This is another "Spider-Man versus ..." book from HarperCollins Publishing. Like the others, it is 6" x 9", glossy card cover, with 32 full color pages. The regular writer and artist pair of Susan Hill and Andie Tong return, as Spider-Man faces... The Scorpion.
Peter Parker is on his way to study with Liz Allen at "the Library".
Do kids still go to the library to study? Do libraries even exist any more? Surely nobody really takes a train across town to go to a library when Wikipedia is two clicks away on the interwebs? Oh well, let's agree that this is some kind of historical anachronism, and move on with the story.
There's a delay with the train, so Peter decides to swing across town instead, as Spider-Man. But just as he begins his journey, he stumbles across a bank robber in progress, courtesy of super-villain The Scorpion.
The Scorpion has a new mechanical tail, even more powerful than the last. He is stronger than Spider-Man. So Spider-Man pretends to be defeated. But then the web-head leaps up and yanks Scorpion's tail right off his body. Victory to Spider-Man!
Spider-Man webs up his foe, then leaps on top of a passing train. I guess the transit department must have sorted out the train delay problem by then.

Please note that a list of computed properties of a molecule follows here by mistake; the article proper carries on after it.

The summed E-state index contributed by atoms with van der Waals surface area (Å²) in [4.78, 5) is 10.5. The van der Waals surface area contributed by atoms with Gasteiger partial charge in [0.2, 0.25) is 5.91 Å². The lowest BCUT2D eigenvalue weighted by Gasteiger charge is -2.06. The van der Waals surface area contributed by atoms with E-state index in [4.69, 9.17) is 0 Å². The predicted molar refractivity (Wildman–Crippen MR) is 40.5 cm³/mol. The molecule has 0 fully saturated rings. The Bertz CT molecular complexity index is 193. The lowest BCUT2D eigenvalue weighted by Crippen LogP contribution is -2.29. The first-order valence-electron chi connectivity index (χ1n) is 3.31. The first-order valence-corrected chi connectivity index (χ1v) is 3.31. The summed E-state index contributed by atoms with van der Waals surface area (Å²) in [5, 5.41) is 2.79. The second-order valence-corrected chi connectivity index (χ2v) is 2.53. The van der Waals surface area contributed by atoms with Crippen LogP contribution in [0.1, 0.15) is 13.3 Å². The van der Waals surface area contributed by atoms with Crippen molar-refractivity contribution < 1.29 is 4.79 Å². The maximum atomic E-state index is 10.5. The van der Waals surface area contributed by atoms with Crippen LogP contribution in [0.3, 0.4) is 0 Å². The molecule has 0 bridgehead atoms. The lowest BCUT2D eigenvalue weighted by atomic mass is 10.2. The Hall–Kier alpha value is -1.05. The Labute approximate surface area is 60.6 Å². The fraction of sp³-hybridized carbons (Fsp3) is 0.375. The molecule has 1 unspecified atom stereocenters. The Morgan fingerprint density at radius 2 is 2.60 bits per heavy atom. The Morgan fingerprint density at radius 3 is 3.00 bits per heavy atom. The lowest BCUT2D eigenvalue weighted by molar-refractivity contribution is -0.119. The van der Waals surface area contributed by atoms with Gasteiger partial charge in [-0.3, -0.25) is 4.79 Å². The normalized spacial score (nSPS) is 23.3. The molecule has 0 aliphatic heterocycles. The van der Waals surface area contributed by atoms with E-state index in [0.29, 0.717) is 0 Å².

Peter arrives at the library and meets Liz. However, Liz reminds Peter that their original study date was for yesterday. Silly old Peter. But never mind, they can still study today, too.
These stories are designed as "Level 2, Reading with Help". That means that in order to be successful, they have to appeal to adults, who will be prepared to read them to their children.
As a parent myself, I'm not entirely sure that I would pick this book up by preference. There are a lot of fantastic kids storybooks out there to choose from. And while this book certainly concerns my favourite super-hero, it doesn't necessarily spark my imagination.
The text is straight-forward enough, and it flows well enough for reading. But it doesn't really sparkle, or linger in the mind particularly. Frankly, if this book was sitting among the others on the kids bookshelf at home, I would be far more likely to reach for "The Tiger who Came to Tea", "We're Going on a Bear Hunt", or anything by Dr. Seuss, or Lynley Dodd.
Admittedly sometimes I let the children choose what we read, and I suppose it is possible that a young boy might express a strong preference for a Spider-Man story. In which case, I suppose there are other options worse than "Spider-Man vs. The Scorpion".
These Spidey stories are never going to become classic tales, handed down from generation to generation. But if you have a young Spider-Fan in the house who needs a bit of a motivation with their reading, maybe this will help.
Despite the high quality production, slick artwork, and unbeatable price, I'm far from inspired by this book. I can't offer more than a very mediocre two-and-a-half web rating.